Moment of inertia is an important geometric property used in structural engineering. It is directly related to the amount of material strength your section has. Generally, a higher moment of inertia implies a greater strength in the section, resulting in reduced deflection when subjected to a load. The designation “moment of inertia” is a actually a widely used misnomer, as this property has nothing to do with inertia. The correct technical name is actually Second moment of area. This designation describes more accurately what is being measured this property, which can be though of roughly as a measure of how far out the section’s area is from the neutral axis.

**Table of Contents**

## Moment of Inertia of a Rectangle Formula

The general formula used for determining the moment of inertia of a rectangle is:

[math] I_{xx}=\dfrac{BD^3}{12} , I_{yy}=\dfrac{B^3D}{12} [math]

Where the *xx* and *yy* refer to the particular axis, or direction, being considered.

It is a common structural engineering convention that *B* refers to the *width* of the rectangle, parallel to a conventionally *horizontal *x-axis.

Similarly, *D* refers to the *depth* of the rectangle, parallel to a conventionally *vertical *y-axis.

When structural engineers refer to *Ixx* they are referencing the strength of a section *about *the x-axis, meaning in a direction parallel to the *D* dimension, or y-axis. Similarly, *Iyy *refers to the strength *about *the y-axis, meaning in a direction parallel to the *B *dimension, or x-axis.

## Rectangular Hollow Sections (RHS)

While engineers could hypothetically use solid rectangular sections when designing, this would use a significantly greater amount of raw material, with corresponding increases in weight and cost. It is much more common to use rectangular* hollow sections* (commonly referred to as an *RHS*). Here we can utilise the same equation defined above for the general rectangular case, however, we must subtract the inner *hollow* area of the rectangle:

[math] I_{xx}=\dfrac{BD^3}{12} – \dfrac{bd^3}{12} [math]

In this instance, lowercase *b* and *d* denote the size of the hollow area within the rectangle that we must subtract from the outer dimensions of the shape, being uppercase *B* and *D*. The difference between each corresponding dimension refers to the thickness of the material in that dimension – i.e. *B – b = total thickness of the material parallel to the x-axis*.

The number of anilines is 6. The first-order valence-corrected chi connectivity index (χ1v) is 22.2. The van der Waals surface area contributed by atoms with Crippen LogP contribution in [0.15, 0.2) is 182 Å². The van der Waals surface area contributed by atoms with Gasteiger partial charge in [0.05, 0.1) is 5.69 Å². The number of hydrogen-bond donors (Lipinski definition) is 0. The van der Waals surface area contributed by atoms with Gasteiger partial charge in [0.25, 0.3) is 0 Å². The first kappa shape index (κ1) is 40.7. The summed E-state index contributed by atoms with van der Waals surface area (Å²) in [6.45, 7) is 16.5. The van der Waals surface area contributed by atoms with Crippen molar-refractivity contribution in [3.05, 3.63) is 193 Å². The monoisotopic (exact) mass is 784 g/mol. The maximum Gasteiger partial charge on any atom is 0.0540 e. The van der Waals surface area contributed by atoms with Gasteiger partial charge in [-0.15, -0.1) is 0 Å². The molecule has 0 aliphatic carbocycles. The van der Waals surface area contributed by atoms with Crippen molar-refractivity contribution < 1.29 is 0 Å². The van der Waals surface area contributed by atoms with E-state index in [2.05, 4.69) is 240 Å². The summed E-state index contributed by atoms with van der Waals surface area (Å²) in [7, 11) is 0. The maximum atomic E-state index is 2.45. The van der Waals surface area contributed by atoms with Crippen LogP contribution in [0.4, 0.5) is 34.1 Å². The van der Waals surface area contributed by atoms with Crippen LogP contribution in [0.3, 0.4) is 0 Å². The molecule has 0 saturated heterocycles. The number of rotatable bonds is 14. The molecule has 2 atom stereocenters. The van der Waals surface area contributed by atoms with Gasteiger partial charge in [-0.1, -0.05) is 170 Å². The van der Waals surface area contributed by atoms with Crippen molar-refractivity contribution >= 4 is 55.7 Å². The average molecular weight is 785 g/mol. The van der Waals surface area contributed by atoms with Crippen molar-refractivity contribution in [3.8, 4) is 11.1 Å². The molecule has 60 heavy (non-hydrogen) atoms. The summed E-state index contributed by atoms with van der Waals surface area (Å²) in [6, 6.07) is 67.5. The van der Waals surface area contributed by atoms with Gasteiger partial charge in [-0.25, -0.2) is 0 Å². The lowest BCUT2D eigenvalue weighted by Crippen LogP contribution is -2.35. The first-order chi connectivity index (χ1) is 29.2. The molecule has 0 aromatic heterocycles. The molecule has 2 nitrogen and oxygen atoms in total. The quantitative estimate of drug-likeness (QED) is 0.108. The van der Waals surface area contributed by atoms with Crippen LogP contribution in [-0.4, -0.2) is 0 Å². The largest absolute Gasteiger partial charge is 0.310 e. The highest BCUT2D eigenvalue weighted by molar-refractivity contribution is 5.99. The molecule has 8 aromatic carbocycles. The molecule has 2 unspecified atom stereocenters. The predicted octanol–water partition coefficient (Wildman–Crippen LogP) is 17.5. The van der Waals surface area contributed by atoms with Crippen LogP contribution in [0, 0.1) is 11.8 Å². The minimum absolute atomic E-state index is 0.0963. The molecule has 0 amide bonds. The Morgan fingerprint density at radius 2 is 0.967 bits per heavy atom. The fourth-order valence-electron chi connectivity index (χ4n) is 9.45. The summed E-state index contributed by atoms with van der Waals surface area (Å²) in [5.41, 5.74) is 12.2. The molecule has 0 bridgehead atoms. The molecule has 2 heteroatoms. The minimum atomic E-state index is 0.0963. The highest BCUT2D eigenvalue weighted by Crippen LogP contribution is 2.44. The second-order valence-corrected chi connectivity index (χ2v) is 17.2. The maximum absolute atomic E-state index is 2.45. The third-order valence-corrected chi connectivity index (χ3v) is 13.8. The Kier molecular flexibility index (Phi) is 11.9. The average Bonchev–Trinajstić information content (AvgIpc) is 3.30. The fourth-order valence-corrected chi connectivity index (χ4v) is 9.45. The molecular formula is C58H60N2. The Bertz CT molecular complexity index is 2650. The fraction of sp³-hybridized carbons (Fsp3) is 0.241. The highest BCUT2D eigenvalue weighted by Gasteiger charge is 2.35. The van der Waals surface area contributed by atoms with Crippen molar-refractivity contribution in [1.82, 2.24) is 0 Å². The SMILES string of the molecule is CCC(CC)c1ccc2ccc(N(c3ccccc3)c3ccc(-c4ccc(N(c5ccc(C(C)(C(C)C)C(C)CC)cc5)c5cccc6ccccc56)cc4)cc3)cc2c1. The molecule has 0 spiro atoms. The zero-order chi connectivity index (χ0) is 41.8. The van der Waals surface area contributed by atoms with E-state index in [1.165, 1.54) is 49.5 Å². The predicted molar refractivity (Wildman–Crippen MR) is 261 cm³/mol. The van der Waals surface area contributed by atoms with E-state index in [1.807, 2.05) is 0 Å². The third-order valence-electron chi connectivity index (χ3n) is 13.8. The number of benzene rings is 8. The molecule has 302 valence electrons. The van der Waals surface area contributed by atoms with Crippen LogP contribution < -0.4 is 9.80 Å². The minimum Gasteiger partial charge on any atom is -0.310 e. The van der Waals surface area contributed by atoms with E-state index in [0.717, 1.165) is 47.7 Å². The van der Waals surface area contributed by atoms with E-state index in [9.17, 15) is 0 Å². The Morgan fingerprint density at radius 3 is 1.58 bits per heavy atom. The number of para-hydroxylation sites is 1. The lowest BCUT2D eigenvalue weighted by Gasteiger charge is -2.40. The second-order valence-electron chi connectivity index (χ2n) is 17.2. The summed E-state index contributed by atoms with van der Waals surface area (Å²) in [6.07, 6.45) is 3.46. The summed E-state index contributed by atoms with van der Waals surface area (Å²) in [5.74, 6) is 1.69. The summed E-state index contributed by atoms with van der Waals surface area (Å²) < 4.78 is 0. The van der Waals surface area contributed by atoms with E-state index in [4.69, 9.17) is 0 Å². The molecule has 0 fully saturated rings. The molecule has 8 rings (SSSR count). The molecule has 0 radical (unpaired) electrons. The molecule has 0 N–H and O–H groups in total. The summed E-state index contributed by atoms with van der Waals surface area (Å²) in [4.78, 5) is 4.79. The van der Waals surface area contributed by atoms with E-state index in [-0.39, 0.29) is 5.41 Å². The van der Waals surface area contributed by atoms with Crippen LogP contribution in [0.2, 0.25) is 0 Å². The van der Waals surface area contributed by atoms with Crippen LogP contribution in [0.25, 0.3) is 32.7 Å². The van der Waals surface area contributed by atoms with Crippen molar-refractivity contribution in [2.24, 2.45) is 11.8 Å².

Besides the clear examples of weight and material use, why are hollow sections often described as more *efficient *than their solid counterparts?

Consider a beam undergoing a vertical load downwards. We expect the topmost fibres of the material to undergo a compressive force, while the corresponding bottom fibres will undergo a tensile force. The fibres along the neutral axis of the section (parallel to the section’s centroid) however, will experience neither compression nor tension, hence the name *neutral *axis.

Importantly, the *magnitude* of these compressive or tensile forces depend on the distance away from this neutral axis – material *closer* to the neutral axis needs to resist *less *force.

As a result, the inner material of a solid section resists only a small amount of force while occupying a large area, since the outermost material bears the most load! Removing this inner part of the section and making it hollow consequently improves the *efficiency* of the section in regard to its weight, cost, and material use.

## Conclusion

In summary, the formula for determining the moment of inertia of a rectangle is * Ixx=BD³ ⁄ 12, Iyy=B³D ⁄ 12. *For rectangular hollow sections, the formula is

**Ixx=BD³ ⁄ 12 – bd³ ⁄ 12.**The moment inertia is important for both bending moment force/stress and deflection. This is evident in their formulas, as in both cases, I (Moment of Inertia) is in the denominator:

*Source: Bending Stress Formula*

*Source: **Equation of Deflection in a Cantilever Beam*

## Moment of Inertia Calculator of a Circle

If you want to learn more, check out our tutorial on the Moment of Inertia of a Circle to see how circular and rectangular section shapes compare.

## Free Moment of Inertia Calculator

Use our Free Moment of Inertia Calculator to experiment with the above calculations.

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